What are examples of risk management predictors? (The area you want to help them with to be better)
- Lack of supervision
- Easy access to victims
- Lack of social support
- Lack of feasible plans
What are the two models for assessments?
*assessments use both
What is clinical prediction?
Clinical experience and clinical judgement
What is Actuarial prediction?
Based on tests/measures that provide probabilities and ranges.
In clinical interviews, the clinical opinion of dangerousness are opinions based on...?
What are the actuarial instruments used?
HCR-20, VRS, PCL-R, STATIC-99-R, STABLE
What is the HCR-20?
- Historical Factors (previous violence, young age at first violent incidence, relationship instability, employment problems, substance abuse issues, past mental illness, psychopathy, early maladjustment, personality disorder(s), prior supervision failure.)
- Clinical Factors (Lack of insight, current negative attitudes, active symptoms of major current mental illness, Impulsivity, unresponsive to treatment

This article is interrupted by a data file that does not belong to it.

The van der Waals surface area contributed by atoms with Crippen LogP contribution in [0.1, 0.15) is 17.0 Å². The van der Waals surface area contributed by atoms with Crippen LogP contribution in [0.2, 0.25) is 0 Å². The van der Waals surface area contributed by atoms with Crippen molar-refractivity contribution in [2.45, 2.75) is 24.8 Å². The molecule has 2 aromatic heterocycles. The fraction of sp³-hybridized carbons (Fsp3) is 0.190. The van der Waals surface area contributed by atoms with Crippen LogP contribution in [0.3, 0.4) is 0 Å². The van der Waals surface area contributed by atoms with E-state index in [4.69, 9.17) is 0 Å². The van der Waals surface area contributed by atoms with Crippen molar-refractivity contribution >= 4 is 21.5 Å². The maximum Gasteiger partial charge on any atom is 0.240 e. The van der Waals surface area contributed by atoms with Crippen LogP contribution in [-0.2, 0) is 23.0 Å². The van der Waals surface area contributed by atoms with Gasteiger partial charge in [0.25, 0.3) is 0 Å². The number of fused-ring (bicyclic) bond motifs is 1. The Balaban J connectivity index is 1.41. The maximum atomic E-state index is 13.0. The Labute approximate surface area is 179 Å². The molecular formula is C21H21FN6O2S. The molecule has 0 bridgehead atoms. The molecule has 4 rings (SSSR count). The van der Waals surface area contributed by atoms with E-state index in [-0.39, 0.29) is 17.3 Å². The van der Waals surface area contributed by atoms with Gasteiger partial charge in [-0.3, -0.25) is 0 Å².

- Risk Management Factors (Plans lack feasibility, exposure to stressors, lack of personal support, non-compliance with conditions, stress.)
What is the VRS?
- Criminal personality / attitude
- Criminal peers
- Interpersonal aggression
- Weapon use
- Violence cycle
What are the PCL-R?
Hare Psychopathy Checklist
- A clinical rating scale for 20 items
- Normal population score is 5
- Prison population score is 22
- Psychopathy is greater than 30
What are the actuarial instruments used for sex offenders?
What is an issue with the PCL-R?
You need a lot of background paperwork and case files to accurately score this.
What are the two factors in the PCL-R?
Factor 1 - Aggressive Narcissism
Factor 2 - Socially deviant lifestyle
What is included in Factor 1?
- Superficial charm
- Grandiose sense of self-worth
- Pathological lying
- Lack of remorse or guilt
- Shallow affect
- Lack empathy
- Failure to accept ones responsibilities
What is included in factors 2?
- Need for stimulation
- Parasitic lifestyle
- Early behavioural problems
- Lack of realistic goals
- Revocation of conditional release
People at high risk do not always ______ _______ ____?
Commit violent acts
People who commit violent acts may not be ____ ____?
What is the percentage of crimes involved are under the influence of alcohol at the time of the offence?